Welcome to Sound Check!
This new monthly article will go over the big news in regards to modern slavery for the past month, garnished with our own opinions on the matters.
If we miss anything or you would like to know more on an issue, please let us know in the comments below and we will cover it in the following edition!
Australian Modern Slavery Act
August saw Australia take a huge legislative step forward with Parliament discussing a potential Modern Slavery Act.
The proposed legislation would see businesses become more accountable for the materials they are sourcing, which would require them to research fair trade alternatives.
The proposed legislation has been well received by Parliament, so hopefully we see the proposed changes implemented in the near future. Big brands such as ASOS and Adidas have also shown support for the move.
We give our full support to this move and urge the Australian Government to pass quality, thorough legislation in a timely manner.
There are an estimated 4,500 people trapped in forced labour in Australia. While this number may not seem significant, our businesses source substantial resources from the Asia-Pacific region; where there are tens of millions of people living in slavery through forced labour. The proposed legislation will have a significant impact in this number by making slave labour factories across the region obsolete.
Slavery in the UK
The UK newspapers have drawn attention to the surprisingly prominent use of slaves within the UK over the last few weeks, with the National Crime Agency stating that 130 slaves were discovered in May and June alone.
The situation was brought to light after the discovery of 18 people trafficked in the UK and forced to live in caravans with no running water, heating or toilets. The people responsible for this act is the Rooney family and we are happy to see that 11 members of the family have been convicted of trafficking this month.
The courts have heard that the Rooneys prayed on vulnerable people such as the poor and the homeless by promising them work. However, once the victims had become aware of the reality it was too late. In one of the most horrific cases, a man was forced to dig his own grave.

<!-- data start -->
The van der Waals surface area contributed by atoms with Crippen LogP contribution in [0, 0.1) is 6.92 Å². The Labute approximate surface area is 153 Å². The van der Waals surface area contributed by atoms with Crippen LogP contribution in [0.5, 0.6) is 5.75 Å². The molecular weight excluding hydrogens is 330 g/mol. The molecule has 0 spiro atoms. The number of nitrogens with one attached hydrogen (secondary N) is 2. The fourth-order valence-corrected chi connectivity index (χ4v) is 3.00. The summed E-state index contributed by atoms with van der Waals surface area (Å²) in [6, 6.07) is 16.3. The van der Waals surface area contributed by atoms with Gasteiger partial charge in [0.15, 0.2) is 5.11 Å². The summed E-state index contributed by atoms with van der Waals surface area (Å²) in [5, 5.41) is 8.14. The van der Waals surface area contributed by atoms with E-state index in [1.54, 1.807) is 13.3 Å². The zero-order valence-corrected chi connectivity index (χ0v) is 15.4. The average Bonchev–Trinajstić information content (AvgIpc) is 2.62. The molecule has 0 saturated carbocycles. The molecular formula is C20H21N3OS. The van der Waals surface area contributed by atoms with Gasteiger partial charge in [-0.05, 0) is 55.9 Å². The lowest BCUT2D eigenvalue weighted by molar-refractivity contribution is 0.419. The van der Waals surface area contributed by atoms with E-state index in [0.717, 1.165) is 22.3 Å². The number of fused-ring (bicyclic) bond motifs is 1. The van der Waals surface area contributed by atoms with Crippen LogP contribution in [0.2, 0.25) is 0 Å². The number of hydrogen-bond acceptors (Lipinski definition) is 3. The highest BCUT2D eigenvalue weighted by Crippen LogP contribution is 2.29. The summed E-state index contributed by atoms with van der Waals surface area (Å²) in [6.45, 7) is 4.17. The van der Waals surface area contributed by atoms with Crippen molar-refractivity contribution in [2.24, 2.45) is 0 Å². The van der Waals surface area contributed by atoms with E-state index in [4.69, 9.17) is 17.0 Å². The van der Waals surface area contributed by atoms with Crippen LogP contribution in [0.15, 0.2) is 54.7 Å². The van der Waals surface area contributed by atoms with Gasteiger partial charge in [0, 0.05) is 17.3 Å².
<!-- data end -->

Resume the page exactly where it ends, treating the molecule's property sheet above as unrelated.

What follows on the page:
“In one of the most horrific cases, a man was forced to dig his own grave.”
This incident highlights that slavery isn’t just a problem in third world countries; it is a worldwide problem that needs immediate attention.
While writing this piece, reports of a Slovakian man and woman being arrested for keeping 20 men enslaved in the West Midlands are coming in. We’ll be keeping a close eye on this and any trials that result of these events.
If you are in the UK and are concerned about slavery in your community, please call the police on 101 or the Modern Slavery Helpline on 08000 121 700.
Refugees Still Targeted
Oxfam has again voiced their concern about the vulnerability of refugees crossing the Mediterranean, often fleeing from the violence in Libya and arriving in Sicily.
Crossing the Mediterranean in overcrowded boats is a dangerous venture in itself, but those that survive the trip face further uncertainty when they arrive onshore.
Gangs and trafficking cells are known to be waiting for the refugees when they arrive, often tricking them to go with them. The refugees are then imprisoned by their captors and are subject to torture and abuse, with Oxfam reporting that 84% of those enslaved suffered inhuman or degrading treatment, extreme violence, or torture.
Oxfam is calling for Italian and other European authorities to reconsider policies that prevent people leaving war-torn Libya and instead ask these authorities to assist in their safe passage to the EU.
30 Million to None echo these calls, and also ask for the Italian government to increase their coastal presence to identify refugees that may encounter gangs and trafficking cells.
Big News at 30 Mil!
We’ve got some exciting news to wrap up our first Sound Check!
Unfortunately, we’re going to have to keep the specifics quiet until the finer details are sorted, but we can say that the news will involve one of Australia’s up and coming philanthropists, our own merchandise, and one hell of an adventure.